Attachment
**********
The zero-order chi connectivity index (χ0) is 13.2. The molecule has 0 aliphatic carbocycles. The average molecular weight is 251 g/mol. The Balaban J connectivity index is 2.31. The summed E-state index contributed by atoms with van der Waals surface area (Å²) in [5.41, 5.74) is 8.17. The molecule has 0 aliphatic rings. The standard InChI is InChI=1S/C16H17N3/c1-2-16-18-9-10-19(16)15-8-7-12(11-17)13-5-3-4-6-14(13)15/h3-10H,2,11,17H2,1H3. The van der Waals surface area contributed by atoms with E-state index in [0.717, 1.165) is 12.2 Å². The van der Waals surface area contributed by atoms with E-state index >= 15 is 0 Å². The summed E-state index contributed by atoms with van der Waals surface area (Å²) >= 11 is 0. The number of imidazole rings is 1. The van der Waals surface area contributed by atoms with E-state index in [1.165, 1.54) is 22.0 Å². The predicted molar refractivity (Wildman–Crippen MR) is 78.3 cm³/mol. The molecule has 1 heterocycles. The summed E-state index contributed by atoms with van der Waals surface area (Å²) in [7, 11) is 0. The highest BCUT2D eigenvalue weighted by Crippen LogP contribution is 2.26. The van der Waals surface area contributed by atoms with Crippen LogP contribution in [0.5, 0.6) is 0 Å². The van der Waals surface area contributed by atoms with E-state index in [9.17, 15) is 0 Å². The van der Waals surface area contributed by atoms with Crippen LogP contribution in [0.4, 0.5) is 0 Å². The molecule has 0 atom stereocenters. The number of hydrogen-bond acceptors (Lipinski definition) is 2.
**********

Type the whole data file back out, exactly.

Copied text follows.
The zero-order chi connectivity index (χ0) is 13.2. The molecule has 0 aliphatic carbocycles. The average molecular weight is 251 g/mol. The Balaban J connectivity index is 2.31. The summed E-state index contributed by atoms with van der Waals surface area (Å²) in [5.41, 5.74) is 8.17. The molecule has 0 aliphatic rings. The standard InChI is InChI=1S/C16H17N3/c1-2-16-18-9-10-19(16)15-8-7-12(11-17)13-5-3-4-6-14(13)15/h3-10H,2,11,17H2,1H3. The van der Waals surface area contributed by atoms with E-state index in [0.717, 1.165) is 12.2 Å². The van der Waals surface area contributed by atoms with E-state index >= 15 is 0 Å². The summed E-state index contributed by atoms with van der Waals surface area (Å²) >= 11 is 0. The number of imidazole rings is 1. The van der Waals surface area contributed by atoms with E-state index in [1.165, 1.54) is 22.0 Å². The predicted molar refractivity (Wildman–Crippen MR) is 78.3 cm³/mol. The molecule has 1 heterocycles. The summed E-state index contributed by atoms with van der Waals surface area (Å²) in [7, 11) is 0. The highest BCUT2D eigenvalue weighted by Crippen LogP contribution is 2.26. The van der Waals surface area contributed by atoms with Crippen LogP contribution in [0.5, 0.6) is 0 Å². The van der Waals surface area contributed by atoms with E-state index in [9.17, 15) is 0 Å². The van der Waals surface area contributed by atoms with Crippen LogP contribution in [0.4, 0.5) is 0 Å². The molecule has 0 atom stereocenters. The number of hydrogen-bond acceptors (Lipinski definition) is 2.